Is it a ‘thra’, or ‘ku’, or ‘kra’? Or may be a jalebi? No, it’s the Threads app logo!

The app, launched as a rival to Twitter, is an extension of Instagram. People with Instagram accounts can log in directly to threads.

ByMuhammed Fazil

Published Jul 06, 2023 | 6:03 PM Updated Jul 06, 2023 | 6:03 PM

Logo of threads app.

Instagram launched Threads — a rival to Elon Musk-owned Twitter — on Thursday, 6 July. Reportedly, the app garnered more than 14 million users within 11 hours of its launch.

However, the most discussed thing in India in general, and South India in particular, was not the app but its logo!

Resemblance to Tamil, Malayalam

According to some users, the logo resembled a Malayalam letter thr. Some said it resembled the Tamil character ku.

To a few others, it was another Malayalam letter — kra. Judge for yourself:

Meanwhile, there exist some people who made claims that the logo resembles the Om symbol.

Interestingly, for some users, it appeared like a jalebi.

One “conspiracy” tweet on the Threads logo claimed that the logo was made like the Tamil letter “ku” since the Twitter logo is a kuruvi (sparrow in both Malayalam and Tamil).

https://twitter.com/VibeTamizhan/status/1676912623324139521

What is Threads?

“Let’s do this. Welcome to threads,” wrote Mark Zuckerberg, the CEO of Meta, in the first post of the app which was launched as a rival to Twitter.

The app, which is available on Apple’s App Store and Google Play Store, is an extension of Instagram. This means people with Instagram accounts can log in directly to Threads.

Instagram chief Adam Mosseri in a tweet said during the launch, “We’re hoping Threads can be a great space for public conversations, and we’re very focused on the creator communities that already enjoy Instagram.”

Meta chief Mark Zuckerberg noted that the app takes the “best parts of Instagram” and creates a new experience for texts and ideas.

Currently, users can share text-based posts up to 500 characters long and include pictures, links, and five-minute-long videos.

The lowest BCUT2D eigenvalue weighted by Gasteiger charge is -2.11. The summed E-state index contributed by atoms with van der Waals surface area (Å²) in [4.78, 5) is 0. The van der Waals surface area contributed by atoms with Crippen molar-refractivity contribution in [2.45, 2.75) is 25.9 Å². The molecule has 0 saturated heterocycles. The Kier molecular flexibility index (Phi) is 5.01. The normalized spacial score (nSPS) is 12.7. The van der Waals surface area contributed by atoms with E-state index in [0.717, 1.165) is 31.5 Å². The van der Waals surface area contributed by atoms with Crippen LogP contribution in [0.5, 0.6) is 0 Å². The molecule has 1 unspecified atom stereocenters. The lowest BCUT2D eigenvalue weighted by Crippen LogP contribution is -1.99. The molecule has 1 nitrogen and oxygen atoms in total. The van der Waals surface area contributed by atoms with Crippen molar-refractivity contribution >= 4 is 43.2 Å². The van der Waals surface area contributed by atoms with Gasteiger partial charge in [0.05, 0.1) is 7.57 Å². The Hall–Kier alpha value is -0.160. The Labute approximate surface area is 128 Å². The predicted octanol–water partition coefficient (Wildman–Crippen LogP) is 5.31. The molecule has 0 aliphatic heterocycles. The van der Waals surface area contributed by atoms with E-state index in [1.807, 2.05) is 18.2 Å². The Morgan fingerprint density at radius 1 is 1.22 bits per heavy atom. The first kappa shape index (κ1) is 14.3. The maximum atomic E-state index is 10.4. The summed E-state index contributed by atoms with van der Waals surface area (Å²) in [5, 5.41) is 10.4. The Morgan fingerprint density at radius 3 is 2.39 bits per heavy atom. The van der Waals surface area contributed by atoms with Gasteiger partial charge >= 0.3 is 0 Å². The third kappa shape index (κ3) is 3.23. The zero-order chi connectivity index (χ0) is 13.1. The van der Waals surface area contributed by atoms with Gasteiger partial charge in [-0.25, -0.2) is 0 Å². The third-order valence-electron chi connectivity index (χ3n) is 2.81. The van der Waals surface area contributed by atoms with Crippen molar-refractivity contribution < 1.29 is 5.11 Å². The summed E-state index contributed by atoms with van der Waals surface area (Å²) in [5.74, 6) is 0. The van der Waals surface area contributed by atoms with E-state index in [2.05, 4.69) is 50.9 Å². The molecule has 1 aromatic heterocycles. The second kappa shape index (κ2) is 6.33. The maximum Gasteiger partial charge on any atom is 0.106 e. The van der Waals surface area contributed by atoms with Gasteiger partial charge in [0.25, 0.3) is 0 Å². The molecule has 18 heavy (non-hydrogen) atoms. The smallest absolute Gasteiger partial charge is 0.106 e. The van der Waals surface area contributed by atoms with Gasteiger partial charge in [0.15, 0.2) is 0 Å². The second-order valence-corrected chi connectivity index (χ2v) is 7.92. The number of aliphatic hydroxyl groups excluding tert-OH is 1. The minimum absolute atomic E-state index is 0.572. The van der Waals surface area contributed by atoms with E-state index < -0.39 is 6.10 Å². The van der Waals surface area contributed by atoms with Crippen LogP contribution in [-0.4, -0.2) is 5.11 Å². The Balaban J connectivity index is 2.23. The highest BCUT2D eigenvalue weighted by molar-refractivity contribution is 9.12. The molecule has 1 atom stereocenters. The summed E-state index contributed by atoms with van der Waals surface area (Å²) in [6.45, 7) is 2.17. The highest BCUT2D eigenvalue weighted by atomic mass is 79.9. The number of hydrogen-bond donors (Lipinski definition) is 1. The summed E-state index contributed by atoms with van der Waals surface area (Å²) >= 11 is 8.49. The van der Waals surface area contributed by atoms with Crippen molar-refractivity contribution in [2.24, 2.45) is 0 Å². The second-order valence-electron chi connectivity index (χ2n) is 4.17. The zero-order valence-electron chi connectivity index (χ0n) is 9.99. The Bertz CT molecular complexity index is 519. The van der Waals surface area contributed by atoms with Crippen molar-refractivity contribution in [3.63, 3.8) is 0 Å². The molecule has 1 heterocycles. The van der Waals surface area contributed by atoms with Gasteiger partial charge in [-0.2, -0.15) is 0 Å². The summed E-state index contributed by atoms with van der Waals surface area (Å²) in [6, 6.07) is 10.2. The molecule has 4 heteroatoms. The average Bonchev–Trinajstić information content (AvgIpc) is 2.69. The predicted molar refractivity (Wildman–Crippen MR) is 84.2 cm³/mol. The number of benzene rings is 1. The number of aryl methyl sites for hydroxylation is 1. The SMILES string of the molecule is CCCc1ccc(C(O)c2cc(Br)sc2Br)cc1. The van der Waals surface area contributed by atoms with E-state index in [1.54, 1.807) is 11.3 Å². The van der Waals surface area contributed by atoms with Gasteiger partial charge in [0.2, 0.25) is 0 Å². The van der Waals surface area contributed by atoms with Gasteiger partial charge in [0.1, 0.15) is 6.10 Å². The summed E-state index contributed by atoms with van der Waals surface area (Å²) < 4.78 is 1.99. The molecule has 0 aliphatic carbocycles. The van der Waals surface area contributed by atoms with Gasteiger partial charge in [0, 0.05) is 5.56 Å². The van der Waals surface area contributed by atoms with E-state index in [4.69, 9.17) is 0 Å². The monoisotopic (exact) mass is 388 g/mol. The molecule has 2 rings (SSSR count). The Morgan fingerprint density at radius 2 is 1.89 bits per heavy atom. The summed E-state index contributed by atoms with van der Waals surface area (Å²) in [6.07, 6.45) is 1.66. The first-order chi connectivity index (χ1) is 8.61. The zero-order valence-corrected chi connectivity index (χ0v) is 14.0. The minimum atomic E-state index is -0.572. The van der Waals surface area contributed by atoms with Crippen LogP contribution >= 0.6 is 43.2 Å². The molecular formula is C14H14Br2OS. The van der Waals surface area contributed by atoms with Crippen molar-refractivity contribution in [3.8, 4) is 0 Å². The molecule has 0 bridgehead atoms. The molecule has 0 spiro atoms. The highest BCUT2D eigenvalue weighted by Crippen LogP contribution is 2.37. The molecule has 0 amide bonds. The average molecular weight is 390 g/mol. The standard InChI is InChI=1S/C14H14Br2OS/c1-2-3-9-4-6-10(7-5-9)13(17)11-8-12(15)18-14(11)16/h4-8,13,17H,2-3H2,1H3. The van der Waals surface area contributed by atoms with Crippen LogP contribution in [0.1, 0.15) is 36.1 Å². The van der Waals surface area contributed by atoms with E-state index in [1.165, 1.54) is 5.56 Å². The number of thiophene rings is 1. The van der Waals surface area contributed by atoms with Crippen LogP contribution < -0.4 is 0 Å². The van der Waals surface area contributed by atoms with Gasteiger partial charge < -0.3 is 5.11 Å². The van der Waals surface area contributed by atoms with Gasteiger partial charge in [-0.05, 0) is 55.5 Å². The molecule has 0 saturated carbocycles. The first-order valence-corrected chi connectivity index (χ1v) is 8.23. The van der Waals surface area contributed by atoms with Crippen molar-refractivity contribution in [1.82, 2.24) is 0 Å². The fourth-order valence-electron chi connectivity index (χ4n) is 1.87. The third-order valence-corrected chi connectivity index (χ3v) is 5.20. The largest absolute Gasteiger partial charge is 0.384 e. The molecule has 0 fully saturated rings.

Also read: Hridayam’s ‘parotta and beef curry scene’ sparks a Twitter spat

Twitter alternatives

Over the years, many websites have been launched to counter Twitter, but none of them succeeded in replacing it.

One among them is the Indian alternative Koo, which gained momentum during the farmers’ protest in Delhi in early 2021.

“Nationalist” Indians started migrating from Twitter to Koo as they accused the US-based platform of helping “anti-nationals” spread “propaganda” against the country.

Koo appeared to be taking truly off in 2021 as it spread its wings abroad. The entire Nigerian government moved to the platform in June of that year after being banned by Twitter.

Koo subsequently spread to other African countries as well.

However, the hype died down as the users slowly moved back to Twitter, deserting the platform. Its founders fired around 30 percent of its employees in April this year.

Some other websites created to rival Twitter were Mastodon, Blusky (founded by Twitter co-founder Jack Dorsey), and Truth Social by former US president Donald Trump.

Indian languages, global impact

This is not the first time an Indian language is creating ripples in the tech world with a single character of the alphabet.

In February 2018, the world became aware that sending a single Telugu character as a text message could crash iPhones.

In fact, the bug affected all Apple devices with a certain version of iOS — the company’s proprietary operating system.

This was the conjugated character “gna” or “gya“.

The crashing of the Apple devices obviously sparked a meme-fest online.

The squiggly boi
by u/TBmanray in softwaregore

Apple was quick to release the update iOS 11.2.6 to fix this bug. It came within days of the problem surfacing.

According to the release note for the update, it — among other things — fixed “an issue where using certain character sequences could cause apps to crash”.